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Name: Saurabh
Status: Other
Grade:  Other
Location: N/A
Country: United States
Date: August 2005


Question:
How does one go about ascertaining whether a particular liquid/chemical is an antiseptic and/or a disinfectant?



Replies:
The distinction between disinfectant and antiseptic is not clear; both tend to kill and/or inhibit the growth of micro-organisms. To test if they are capable of killing bacteria, take a culture of E. coli (~10e+9/mL), for example, and dilute it 1:100 into the liquid agent you are testing. Let it "incubate" for 60 min and then dilute the suspension 1:10,000 into saline solution. Then spread 0.1 mL of the 1:10,000 dilution on an agar plate that will support the growth of E. coli. If there is no antiseptic effect, you should see approximately 100 colonies after incubating the plate. If you observe significantly less than 100 colonies, there is an antiseptic effect. The negative control for this experiment is to dilute the bacterial culture 1:100 into saline solution and dilute and plate the same as the test samples.

Good luck!

Ron Baker, Ph.D.


This is not easy. An antiseptic/disinfectant is a substance that kills some sort of micro-organism. It depends upon many conditions: the type(s) of microbe (virus, bacterium, parasite, etc.), the environment (internal to the body, wet surface, dry surface, air, temperature, pH, etc.), and a lot of other conditions. There are some substances such as chlorine bleach and regular soap that have a fairly wide spectrum of microbial activity, but even those are not "universal". It is difficult to make generalizations though.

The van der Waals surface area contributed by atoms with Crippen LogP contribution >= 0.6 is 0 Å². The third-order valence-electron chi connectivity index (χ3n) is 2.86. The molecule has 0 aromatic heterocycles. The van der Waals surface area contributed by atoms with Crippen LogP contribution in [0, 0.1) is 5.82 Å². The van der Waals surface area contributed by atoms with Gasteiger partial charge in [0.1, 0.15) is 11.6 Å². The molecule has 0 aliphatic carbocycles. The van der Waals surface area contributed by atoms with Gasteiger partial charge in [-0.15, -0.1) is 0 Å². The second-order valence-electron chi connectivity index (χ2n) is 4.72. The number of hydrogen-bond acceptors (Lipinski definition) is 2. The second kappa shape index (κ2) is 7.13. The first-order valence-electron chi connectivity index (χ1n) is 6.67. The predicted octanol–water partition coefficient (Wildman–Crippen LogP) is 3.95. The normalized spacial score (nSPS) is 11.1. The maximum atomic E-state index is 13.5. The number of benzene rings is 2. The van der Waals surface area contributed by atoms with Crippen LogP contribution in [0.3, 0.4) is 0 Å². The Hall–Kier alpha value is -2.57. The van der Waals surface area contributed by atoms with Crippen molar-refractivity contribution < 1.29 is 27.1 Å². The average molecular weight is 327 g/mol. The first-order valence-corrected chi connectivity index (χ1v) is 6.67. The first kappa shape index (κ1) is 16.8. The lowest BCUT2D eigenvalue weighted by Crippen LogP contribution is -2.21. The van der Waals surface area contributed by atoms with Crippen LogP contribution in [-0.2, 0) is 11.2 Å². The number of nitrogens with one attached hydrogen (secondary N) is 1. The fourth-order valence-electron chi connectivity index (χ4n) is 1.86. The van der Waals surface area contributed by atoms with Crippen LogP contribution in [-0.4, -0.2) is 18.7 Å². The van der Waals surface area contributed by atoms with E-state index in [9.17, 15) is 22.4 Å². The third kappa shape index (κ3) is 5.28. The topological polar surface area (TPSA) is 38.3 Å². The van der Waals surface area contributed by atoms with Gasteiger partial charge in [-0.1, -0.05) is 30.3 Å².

Vince Calder


Antiseptics are antimicrobial agents that are used on living tissue. Examples are alcohol, hydrogen peroxide, Bactine, etc. Disinfectants are usually stronger or more toxic to living tissue. Examples are bleach and some chemicals. Sometimes a disinfectant can be diluted until it can be used as an antiseptic.

vanhoeck



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